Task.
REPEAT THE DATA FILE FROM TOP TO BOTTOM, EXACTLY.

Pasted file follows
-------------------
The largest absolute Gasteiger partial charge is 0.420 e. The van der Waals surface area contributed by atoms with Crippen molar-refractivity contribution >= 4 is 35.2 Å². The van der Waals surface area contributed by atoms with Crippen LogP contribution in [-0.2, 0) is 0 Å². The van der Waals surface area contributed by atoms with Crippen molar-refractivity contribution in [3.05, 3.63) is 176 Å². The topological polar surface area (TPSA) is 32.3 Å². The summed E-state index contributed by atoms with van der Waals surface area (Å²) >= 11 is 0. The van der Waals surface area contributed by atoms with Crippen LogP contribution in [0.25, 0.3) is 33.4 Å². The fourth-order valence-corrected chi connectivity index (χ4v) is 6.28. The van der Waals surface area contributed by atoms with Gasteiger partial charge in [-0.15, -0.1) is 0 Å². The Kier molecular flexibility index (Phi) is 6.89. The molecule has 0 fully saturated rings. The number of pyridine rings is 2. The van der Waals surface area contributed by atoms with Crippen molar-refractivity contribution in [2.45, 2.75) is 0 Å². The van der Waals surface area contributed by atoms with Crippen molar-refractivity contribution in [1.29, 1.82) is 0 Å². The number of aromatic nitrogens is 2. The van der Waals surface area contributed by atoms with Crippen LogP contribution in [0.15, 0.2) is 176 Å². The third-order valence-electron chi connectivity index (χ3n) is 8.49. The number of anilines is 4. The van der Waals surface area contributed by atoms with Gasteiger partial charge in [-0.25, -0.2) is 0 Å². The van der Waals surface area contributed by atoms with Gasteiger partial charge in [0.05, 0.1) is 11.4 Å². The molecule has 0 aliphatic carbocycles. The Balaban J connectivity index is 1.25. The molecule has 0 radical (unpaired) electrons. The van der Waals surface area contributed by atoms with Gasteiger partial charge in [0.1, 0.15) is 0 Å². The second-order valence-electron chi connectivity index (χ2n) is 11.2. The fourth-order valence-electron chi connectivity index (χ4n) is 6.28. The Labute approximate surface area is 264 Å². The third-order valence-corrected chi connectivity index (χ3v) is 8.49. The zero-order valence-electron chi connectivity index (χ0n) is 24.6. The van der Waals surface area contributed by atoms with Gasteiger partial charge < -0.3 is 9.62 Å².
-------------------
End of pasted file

The largest absolute Gasteiger partial charge is 0.420 e. The van der Waals surface area contributed by atoms with Crippen molar-refractivity contribution >= 4 is 35.2 Å². The van der Waals surface area contributed by atoms with Crippen LogP contribution in [-0.2, 0) is 0 Å². The van der Waals surface area contributed by atoms with Crippen molar-refractivity contribution in [3.05, 3.63) is 176 Å². The topological polar surface area (TPSA) is 32.3 Å². The summed E-state index contributed by atoms with van der Waals surface area (Å²) >= 11 is 0. The van der Waals surface area contributed by atoms with Crippen LogP contribution in [0.25, 0.3) is 33.4 Å². The fourth-order valence-corrected chi connectivity index (χ4v) is 6.28. The van der Waals surface area contributed by atoms with Gasteiger partial charge in [-0.15, -0.1) is 0 Å². The Kier molecular flexibility index (Phi) is 6.89. The molecule has 0 fully saturated rings. The number of pyridine rings is 2. The van der Waals surface area contributed by atoms with Crippen molar-refractivity contribution in [2.45, 2.75) is 0 Å². The van der Waals surface area contributed by atoms with Crippen molar-refractivity contribution in [1.29, 1.82) is 0 Å². The number of aromatic nitrogens is 2. The van der Waals surface area contributed by atoms with Crippen LogP contribution in [0.15, 0.2) is 176 Å². The third-order valence-electron chi connectivity index (χ3n) is 8.49. The number of anilines is 4. The van der Waals surface area contributed by atoms with Gasteiger partial charge in [-0.25, -0.2) is 0 Å². The van der Waals surface area contributed by atoms with Gasteiger partial charge in [0.05, 0.1) is 11.4 Å². The molecule has 0 aliphatic carbocycles. The Balaban J connectivity index is 1.25. The molecule has 0 radical (unpaired) electrons. The van der Waals surface area contributed by atoms with Gasteiger partial charge in [0.1, 0.15) is 0 Å². The second-order valence-electron chi connectivity index (χ2n) is 11.2. The fourth-order valence-electron chi connectivity index (χ4n) is 6.28. The Labute approximate surface area is 264 Å². The third-order valence-corrected chi connectivity index (χ3v) is 8.49. The zero-order valence-electron chi connectivity index (χ0n) is 24.6. The van der Waals surface area contributed by atoms with Gasteiger partial charge < -0.3 is 9.62 Å².